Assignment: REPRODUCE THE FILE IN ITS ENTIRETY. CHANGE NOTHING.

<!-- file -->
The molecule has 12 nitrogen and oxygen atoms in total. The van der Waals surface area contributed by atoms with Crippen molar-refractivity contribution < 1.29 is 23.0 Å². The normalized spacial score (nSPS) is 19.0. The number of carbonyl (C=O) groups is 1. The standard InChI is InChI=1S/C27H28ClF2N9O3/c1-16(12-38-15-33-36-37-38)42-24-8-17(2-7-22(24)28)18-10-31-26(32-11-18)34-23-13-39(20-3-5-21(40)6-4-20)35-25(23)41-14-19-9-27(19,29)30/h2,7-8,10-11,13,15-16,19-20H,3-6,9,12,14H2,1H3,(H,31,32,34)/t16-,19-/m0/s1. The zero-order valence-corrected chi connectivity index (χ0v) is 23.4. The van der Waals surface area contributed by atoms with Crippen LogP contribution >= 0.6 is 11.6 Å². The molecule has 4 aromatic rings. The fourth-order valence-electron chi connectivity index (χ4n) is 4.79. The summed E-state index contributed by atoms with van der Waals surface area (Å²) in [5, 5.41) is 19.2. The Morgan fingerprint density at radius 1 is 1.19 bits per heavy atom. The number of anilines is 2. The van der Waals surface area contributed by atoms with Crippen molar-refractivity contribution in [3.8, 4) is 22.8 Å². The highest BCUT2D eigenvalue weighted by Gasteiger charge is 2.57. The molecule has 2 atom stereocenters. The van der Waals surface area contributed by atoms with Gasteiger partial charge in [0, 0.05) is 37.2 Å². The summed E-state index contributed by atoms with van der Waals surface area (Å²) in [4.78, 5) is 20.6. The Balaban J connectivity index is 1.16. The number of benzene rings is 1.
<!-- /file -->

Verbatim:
The molecule has 12 nitrogen and oxygen atoms in total. The van der Waals surface area contributed by atoms with Crippen molar-refractivity contribution < 1.29 is 23.0 Å². The normalized spacial score (nSPS) is 19.0. The number of carbonyl (C=O) groups is 1. The standard InChI is InChI=1S/C27H28ClF2N9O3/c1-16(12-38-15-33-36-37-38)42-24-8-17(2-7-22(24)28)18-10-31-26(32-11-18)34-23-13-39(20-3-5-21(40)6-4-20)35-25(23)41-14-19-9-27(19,29)30/h2,7-8,10-11,13,15-16,19-20H,3-6,9,12,14H2,1H3,(H,31,32,34)/t16-,19-/m0/s1. The zero-order valence-corrected chi connectivity index (χ0v) is 23.4. The van der Waals surface area contributed by atoms with Crippen LogP contribution >= 0.6 is 11.6 Å². The molecule has 4 aromatic rings. The fourth-order valence-electron chi connectivity index (χ4n) is 4.79. The summed E-state index contributed by atoms with van der Waals surface area (Å²) in [5, 5.41) is 19.2. The Morgan fingerprint density at radius 1 is 1.19 bits per heavy atom. The number of anilines is 2. The van der Waals surface area contributed by atoms with Crippen molar-refractivity contribution in [3.8, 4) is 22.8 Å². The highest BCUT2D eigenvalue weighted by Gasteiger charge is 2.57. The molecule has 2 atom stereocenters. The van der Waals surface area contributed by atoms with Gasteiger partial charge in [0, 0.05) is 37.2 Å². The summed E-state index contributed by atoms with van der Waals surface area (Å²) in [4.78, 5) is 20.6. The Balaban J connectivity index is 1.16. The number of benzene rings is 1.